Eastern Sierra dual sport ride
April 19-24, 2015

In late April of 2015, myself and two friends (Randy and Tucker) set out on a six day dual sport camping trip traveling through the eastern Sierras, starting near Tahoe, and reaching down to Big Pine south of the town of Bishop.  Randy and myself have Suzuki DRZ400S dual sports that have been armored up, while Tucker brought his recently purchased used 2006 KTM SXC 625 dual sport.  Randy recently did the carb re-jetting and 3x3 air box mod on his DRZ400S, while mine is still stock.  We have observed his gas mileage is now about 5% worse, but his power at the lower end is noticeably stronger.  We traveled in Tucker's full-sized pickup with our camping and riding gear in the back, and towing the bikes on a three rail trailer.  We came prepared to be self-sufficient for dry camping, bringing food, extra water, and more fuel for the bikes.

Getting a late start the first day, we set out to camp at the Blue Lakes region south of Hope Valley. But the gate into the lakes region and its campgrounds was not yet open for the season, so we set up an improvised camp site off a dirt road in the area.  Mojgan, wanting to see what fun that these guy trips we are always boasting about, also tagged along for the first two nights, bringing Buddy to keep her company while we were out riding. She drove up in a VW Westfalia, which also made the camping more convenient.

Day 1 ride: Hope Valley

After establishing camp on the first afternoon in the Hope Valley, we set out for our first ride exploring some hunting roads along the mountain slopes between Carson and Luther Passes.  I was roughly familiar with the area and knew a backroad in after using it as a previous dry camp base during some fall color photography a few seasons back.  But this time, we were able to explore much further than was practical last time with a 4wd, given a number of tight creek crossings and fallen trees.  Up close to a saddle in the mountains toward the west we reached a small lake (Scotts Lake), taking in how drought depleted it already was with all the exposed tree stumps.  We continued upward for another mile before hitting and turning around at a forest service ‘trail closed to motor vehicle’ sign.  At this point it started to rain as a result of a late thunderstorm that moved in that afternoon.  In working our way back to Hope Valley away from the storm on a different route further to the east we encountered a few different locked gates.  But thanks to the narrow profile of our bikes, their off-road agility, and some creativity, we were able to continue forward and get back to the highway despite these obstacles.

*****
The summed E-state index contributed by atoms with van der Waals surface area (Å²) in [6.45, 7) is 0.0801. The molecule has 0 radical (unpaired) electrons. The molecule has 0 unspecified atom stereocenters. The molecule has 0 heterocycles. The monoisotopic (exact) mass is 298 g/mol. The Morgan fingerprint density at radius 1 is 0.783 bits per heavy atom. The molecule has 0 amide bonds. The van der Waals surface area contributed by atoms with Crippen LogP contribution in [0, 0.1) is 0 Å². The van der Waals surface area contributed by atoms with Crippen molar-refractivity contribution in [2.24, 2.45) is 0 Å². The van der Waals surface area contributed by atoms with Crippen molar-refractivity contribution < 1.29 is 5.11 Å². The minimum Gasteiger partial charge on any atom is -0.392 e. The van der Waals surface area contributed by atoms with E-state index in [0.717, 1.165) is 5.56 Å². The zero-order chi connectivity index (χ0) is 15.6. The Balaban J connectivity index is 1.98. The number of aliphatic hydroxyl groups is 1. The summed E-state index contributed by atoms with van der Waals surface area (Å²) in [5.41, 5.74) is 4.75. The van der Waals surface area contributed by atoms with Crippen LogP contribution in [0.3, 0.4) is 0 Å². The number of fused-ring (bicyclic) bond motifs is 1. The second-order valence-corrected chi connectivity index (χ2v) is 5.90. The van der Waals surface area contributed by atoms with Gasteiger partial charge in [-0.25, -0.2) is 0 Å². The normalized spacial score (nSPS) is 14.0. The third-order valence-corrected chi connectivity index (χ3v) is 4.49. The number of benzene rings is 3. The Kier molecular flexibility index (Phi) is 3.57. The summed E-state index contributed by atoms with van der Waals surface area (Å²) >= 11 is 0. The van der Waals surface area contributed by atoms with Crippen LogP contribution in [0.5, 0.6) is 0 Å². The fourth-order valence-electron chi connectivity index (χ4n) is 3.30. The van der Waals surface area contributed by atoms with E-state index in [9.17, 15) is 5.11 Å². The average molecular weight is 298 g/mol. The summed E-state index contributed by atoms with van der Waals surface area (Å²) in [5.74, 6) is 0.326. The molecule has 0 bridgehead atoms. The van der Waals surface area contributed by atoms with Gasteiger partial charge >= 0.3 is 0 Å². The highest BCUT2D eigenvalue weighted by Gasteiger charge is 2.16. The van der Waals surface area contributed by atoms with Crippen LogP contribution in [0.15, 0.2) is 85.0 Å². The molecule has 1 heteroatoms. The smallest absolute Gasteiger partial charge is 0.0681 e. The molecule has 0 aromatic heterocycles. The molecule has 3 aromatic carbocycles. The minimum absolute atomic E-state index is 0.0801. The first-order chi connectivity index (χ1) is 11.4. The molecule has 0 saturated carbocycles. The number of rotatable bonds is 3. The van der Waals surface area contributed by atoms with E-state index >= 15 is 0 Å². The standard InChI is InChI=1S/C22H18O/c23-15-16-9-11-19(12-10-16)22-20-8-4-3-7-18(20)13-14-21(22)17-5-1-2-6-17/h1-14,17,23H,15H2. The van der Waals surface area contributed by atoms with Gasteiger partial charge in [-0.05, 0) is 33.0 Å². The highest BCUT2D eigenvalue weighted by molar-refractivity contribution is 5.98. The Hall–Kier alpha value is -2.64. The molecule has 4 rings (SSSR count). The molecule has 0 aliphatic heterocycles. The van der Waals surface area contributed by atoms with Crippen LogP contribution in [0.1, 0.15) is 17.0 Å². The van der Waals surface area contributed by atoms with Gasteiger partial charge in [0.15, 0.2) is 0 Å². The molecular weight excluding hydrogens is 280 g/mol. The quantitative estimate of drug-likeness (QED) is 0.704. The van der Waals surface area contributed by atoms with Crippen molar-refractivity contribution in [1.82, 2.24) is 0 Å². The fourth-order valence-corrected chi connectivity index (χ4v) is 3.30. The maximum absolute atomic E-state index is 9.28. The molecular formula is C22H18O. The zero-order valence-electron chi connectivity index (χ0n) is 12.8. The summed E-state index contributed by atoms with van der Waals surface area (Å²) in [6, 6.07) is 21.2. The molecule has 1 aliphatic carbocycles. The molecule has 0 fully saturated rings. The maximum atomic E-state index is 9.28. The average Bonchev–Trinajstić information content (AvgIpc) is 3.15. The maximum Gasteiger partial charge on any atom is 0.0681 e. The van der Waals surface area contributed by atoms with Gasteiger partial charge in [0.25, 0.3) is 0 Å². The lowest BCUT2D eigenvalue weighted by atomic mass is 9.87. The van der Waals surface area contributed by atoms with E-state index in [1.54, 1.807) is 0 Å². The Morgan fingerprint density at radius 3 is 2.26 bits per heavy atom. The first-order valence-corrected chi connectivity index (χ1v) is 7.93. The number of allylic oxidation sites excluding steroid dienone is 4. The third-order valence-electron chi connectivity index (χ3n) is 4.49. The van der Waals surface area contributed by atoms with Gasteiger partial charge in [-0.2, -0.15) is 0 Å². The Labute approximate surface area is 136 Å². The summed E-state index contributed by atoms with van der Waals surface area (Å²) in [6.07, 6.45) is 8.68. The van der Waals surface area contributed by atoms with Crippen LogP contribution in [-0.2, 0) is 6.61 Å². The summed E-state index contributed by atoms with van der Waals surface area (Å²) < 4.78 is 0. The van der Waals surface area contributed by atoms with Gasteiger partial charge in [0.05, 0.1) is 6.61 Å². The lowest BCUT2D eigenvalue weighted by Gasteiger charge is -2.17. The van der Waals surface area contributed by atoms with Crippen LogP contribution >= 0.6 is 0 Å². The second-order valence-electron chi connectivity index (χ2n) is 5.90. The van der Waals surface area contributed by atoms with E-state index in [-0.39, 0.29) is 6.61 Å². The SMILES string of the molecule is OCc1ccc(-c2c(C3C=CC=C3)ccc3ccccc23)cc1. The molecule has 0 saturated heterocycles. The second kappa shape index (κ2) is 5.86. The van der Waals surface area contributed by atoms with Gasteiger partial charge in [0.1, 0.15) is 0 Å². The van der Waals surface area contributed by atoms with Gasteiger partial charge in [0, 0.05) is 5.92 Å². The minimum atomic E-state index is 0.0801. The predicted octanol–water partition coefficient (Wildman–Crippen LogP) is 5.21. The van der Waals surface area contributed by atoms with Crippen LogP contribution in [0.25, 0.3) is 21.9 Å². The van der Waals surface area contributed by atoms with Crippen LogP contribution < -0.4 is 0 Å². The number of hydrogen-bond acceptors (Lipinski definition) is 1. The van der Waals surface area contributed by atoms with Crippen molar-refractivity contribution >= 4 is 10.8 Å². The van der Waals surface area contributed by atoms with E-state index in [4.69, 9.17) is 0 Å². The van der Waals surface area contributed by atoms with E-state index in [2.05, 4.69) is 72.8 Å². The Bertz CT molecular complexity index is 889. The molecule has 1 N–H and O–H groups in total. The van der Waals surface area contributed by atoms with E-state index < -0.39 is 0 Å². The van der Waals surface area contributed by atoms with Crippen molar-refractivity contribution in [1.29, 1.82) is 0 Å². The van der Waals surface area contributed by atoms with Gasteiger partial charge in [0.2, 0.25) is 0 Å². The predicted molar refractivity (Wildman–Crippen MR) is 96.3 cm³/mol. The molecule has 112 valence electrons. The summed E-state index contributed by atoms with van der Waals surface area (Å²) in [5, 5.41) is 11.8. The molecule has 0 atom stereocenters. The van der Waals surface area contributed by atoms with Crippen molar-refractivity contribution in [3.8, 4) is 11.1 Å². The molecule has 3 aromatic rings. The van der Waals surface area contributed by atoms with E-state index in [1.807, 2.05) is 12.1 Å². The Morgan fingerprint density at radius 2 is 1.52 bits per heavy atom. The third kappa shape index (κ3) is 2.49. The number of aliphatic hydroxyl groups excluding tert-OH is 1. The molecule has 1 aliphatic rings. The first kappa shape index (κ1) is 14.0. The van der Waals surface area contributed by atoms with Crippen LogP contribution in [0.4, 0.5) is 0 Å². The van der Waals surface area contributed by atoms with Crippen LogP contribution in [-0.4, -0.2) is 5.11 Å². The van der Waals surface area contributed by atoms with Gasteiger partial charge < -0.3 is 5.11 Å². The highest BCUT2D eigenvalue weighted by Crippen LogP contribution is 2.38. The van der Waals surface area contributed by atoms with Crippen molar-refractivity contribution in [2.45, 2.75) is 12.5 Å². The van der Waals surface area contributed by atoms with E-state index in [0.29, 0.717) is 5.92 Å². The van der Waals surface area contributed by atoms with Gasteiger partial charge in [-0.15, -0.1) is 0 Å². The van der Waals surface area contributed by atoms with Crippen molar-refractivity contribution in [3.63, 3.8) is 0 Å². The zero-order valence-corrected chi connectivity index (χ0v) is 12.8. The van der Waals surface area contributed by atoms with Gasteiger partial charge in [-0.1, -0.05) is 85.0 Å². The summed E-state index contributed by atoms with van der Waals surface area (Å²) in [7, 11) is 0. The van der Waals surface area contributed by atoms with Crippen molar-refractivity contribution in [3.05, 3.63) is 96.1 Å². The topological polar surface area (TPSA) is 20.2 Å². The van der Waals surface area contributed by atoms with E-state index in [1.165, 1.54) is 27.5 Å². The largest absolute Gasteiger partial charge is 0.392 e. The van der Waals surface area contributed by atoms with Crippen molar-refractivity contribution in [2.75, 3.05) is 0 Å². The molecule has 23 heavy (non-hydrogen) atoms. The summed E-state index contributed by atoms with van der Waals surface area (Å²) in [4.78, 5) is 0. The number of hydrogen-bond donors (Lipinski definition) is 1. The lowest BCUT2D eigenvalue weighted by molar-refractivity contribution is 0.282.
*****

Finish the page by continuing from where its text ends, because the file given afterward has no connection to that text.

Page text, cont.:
Not yet done, we checked out the road to Burnside Lake to see if it was open, with the potential to see how far we could go out to Burnside Lake or up Hawkins Peak.  Having done both the previous summer, we were surprised to find near the top of Hawkins Peak a quite extensive solar array, a large non-descript ~80’ long building, and an open flat area suitable for landing a helicopter.  We jokingly referred to it as one of Dick Cheney’s secret undisclosed locations (see the image on the left).  But with the gate still closed from the winter season, and not feeling like risking a ticket from a ranger, we decided it would be more prudent to turn around and try our luck elsewhere.

Lastly for the day, we headed back west past our campsite and up the road that passes to the left and south of Red Lake. This road crosses a mountain pass to the south at a point that parallels the Pacific Crest Trail, and on the other side drop you down into the Blue Lakes basin. We have done it before in Randy’s FJ Cruiser, and were curious to see how far we could get on the motorcycles before the snow would stop us.  Sure enough, about half way up the snow on the road became continuous, making travel on the bikes impractical to continue any further.  At our turnaround point we also encountered a reasonably new snowmobile that had previously crashed with its left front skid badly damaged, that apparently had been abandoned earlier in the winter. It still had half a tank of gas, and after joking about what are the salvage rights for abandoned vehicles in the wilderness, we figured the rightful owner if they have a clue should be back up here soon with a pickup or flatbed trailer to recover it.

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The Westy at our ad-hoc camp site

Mojgan and Buddy hanging out by the stream

Scotts Lake

Low lake level

Time to turn around

Abandoned snowmobile

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